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The Health Systems Action Network: a promising start

Making poor countries' health systems work effectively is arguably the biggest challenge that faces the global health community. At the International AIDS Conference, which was held a few weeks ago in Toronto, time and again failing health systems were cited as the major reason for the slow roll-out of antiretroviral drugs for HIV. But strengthening a health system is notoriously difficult to do and relies on the effective interaction of people from a wide range of disciplines and backgrounds; the health-systems community does not have a cohesive identity and often fails to provide adequate guidance to countries struggling with health-system reform.

For these reasons, the recent launch of the Health System Action Network (HSAN), should be cautiously welcomed. HSAN is very much in its infancy and its precise remit is still being developed. However, the steering committee hopes that it will: provide information on effective strategies to strengthen health systems; be an advocate for investing in strong health systems; and facilitate opportunities for members to share experiences with each other. If they can pull this off, HSAN could indeed be a valuable resource. For as Julio Frenk, the Minister of Health for Mexico, points out in a Public Health article in this issue, “every reform initiative should be seen as an experiment, the effects of which must be documented for the benefit of every other initiative, both present and future”.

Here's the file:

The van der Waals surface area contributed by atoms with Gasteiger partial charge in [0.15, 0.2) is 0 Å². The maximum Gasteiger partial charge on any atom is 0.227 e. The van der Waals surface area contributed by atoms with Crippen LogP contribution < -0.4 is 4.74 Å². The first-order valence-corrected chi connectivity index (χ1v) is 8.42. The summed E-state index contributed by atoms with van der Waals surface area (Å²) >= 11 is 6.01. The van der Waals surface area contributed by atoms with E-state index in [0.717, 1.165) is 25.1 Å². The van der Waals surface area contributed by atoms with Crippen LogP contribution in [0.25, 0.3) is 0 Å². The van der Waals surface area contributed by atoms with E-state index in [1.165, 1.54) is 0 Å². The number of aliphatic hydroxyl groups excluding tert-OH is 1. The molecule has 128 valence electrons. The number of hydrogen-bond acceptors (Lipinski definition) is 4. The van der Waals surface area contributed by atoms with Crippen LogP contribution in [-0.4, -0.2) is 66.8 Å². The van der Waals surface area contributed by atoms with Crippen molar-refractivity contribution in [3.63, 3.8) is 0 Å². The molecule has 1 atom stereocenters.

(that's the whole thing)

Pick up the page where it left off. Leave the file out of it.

HSAN has a tough job ahead. It is backed by some influential donors—including the Bill and Melinda Gates Foundation, as well as the development agencies of the USA, UK, Sweden, and Canada—but is designed to be a grass-roots organisation. To survive, let alone be successful, HSAN will need to engage people, both globally and locally in developing countries, who understand the critical role of health systems in improving health and who are also influential enough academically, politically, and socially to make a difference. Otherwise, HSAN risks being yet another ineffective talking shop that does more harm than good by proving that the health-systems community is unable to interact effectively.

The Lancet 2006; 368:892

Copyright © 2006 Elsevier Limited

  Словарь Яндекс.Лингво

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